There are a huge number of problems in the analysis of text that occur with
visual ordering; these are avoided with logical ordering, which is why we
ended up using that for Unicode.
Even with logical ordering, one can make the editing process work as you
describe. For example, for character input one can make sure that the
inserted character appears at the cursor. The key to implementing that is to
insert the character at a position where it would show up at the cursor
*after* running through the bidi algorithm. A brute-force way to do that is
to run the bidi algorithm to get visual order, insert the character, then
run it backwards to get the logical order again, which tells you where to
put the character. (This is a very rough description -- there are a number
of nuances involved, but it can be done.)
----- Original Message -----
From: "Roozbeh Pournader" <email@example.com>
To: "Unicode List" <firstname.lastname@example.org>
Cc: "Unicode List" <email@example.com>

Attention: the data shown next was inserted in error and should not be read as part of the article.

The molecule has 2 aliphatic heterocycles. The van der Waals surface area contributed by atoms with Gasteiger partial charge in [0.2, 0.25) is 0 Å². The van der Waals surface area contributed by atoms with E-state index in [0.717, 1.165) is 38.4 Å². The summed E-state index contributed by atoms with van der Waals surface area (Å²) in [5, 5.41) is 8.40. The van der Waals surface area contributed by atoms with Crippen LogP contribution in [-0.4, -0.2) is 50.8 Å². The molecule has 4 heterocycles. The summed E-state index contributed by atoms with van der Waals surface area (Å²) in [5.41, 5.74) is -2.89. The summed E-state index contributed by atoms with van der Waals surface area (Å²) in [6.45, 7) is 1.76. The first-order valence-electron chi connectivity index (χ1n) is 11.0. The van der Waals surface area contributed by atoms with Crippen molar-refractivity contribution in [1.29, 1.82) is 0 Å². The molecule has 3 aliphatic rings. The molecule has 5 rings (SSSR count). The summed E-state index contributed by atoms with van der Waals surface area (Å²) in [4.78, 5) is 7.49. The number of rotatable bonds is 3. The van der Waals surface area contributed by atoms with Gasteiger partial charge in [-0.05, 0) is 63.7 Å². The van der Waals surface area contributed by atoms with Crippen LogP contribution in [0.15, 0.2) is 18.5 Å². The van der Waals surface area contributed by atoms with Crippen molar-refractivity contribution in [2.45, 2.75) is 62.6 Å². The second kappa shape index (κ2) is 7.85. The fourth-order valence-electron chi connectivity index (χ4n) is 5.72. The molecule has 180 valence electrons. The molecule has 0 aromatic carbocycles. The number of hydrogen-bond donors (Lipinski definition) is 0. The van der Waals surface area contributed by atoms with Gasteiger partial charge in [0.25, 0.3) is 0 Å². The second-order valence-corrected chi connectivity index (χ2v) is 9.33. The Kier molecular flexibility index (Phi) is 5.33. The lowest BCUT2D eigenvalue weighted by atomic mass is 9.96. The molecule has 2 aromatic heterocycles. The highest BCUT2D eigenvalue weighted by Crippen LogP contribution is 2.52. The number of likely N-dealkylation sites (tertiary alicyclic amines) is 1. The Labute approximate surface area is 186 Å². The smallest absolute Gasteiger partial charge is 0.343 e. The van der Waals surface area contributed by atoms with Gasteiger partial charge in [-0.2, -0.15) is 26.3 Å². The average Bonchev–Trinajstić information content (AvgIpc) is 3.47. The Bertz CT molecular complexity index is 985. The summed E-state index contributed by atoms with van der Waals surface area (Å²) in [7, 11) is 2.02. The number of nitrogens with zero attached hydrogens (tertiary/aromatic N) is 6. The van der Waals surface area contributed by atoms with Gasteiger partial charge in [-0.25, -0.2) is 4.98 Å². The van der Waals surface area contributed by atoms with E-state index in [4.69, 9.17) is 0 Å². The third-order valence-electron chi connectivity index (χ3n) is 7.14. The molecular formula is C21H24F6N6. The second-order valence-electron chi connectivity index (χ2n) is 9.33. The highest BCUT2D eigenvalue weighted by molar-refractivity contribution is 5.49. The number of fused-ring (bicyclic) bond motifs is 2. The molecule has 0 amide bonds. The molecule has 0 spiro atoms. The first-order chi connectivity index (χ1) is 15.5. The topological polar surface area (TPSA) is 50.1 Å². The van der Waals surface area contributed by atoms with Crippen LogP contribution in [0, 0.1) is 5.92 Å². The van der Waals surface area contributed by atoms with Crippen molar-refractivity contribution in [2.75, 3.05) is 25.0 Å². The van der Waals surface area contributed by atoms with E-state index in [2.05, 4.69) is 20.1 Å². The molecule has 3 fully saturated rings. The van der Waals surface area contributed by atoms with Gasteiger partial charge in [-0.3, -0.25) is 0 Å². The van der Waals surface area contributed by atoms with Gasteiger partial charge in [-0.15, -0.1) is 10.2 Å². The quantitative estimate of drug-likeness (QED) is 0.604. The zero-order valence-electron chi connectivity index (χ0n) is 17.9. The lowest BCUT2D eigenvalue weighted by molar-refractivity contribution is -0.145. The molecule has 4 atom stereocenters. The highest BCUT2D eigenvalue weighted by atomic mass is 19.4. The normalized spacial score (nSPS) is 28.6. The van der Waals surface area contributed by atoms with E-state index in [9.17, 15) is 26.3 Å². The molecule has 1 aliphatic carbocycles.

Sent: Thursday, March 15, 2001 13:38
Subject: Re: Unicode complaints
> On Thu, 15 Mar 2001, Michael (michka) Kaplan wrote:
> > If you use Access 2000 to enter Hebrew data on a non-Hebrew machine, you
> > the ability to input data without the Bidi algorithm being applied till
> > commit the line.
> > This is almost universally hated by anyone who experiences it.
> > Consistency may not seem like a good thing, but some inconsistencies
> > make it worse.
> I believe that a more complex algorithm than bidi is needed for bidi data
> entry. I'm not sure know how such a thing may be implemented, but I have
> some ideas. I think I had explained them a bit here previously, but to be
> short, a usable bidi data entry algorithm should become more visual, with
> cursor moving as it is moving over visual text, and the character that has
> just got pressed usually getting inserted at the cursor position. Also, it
> should have some state.
> For example, when a user is writing RTL text, presses a space, starts
> typing digits, and then another space, almost everyone agress that the
> cursor should jump to the right of the numbers, putting the space there.
> Now consider that she goes to other lines, comes back, and finds that she
> will need another space between the starting text and the number. She
> moves the cursor in the place she wants to enter the text, presses the
> space, and magically it appears somewhere else, after the number.
> You should have got the point.
This archive was generated by hypermail 2.1.2 : Tue Jul 10 2001 - 17:21:20 EDT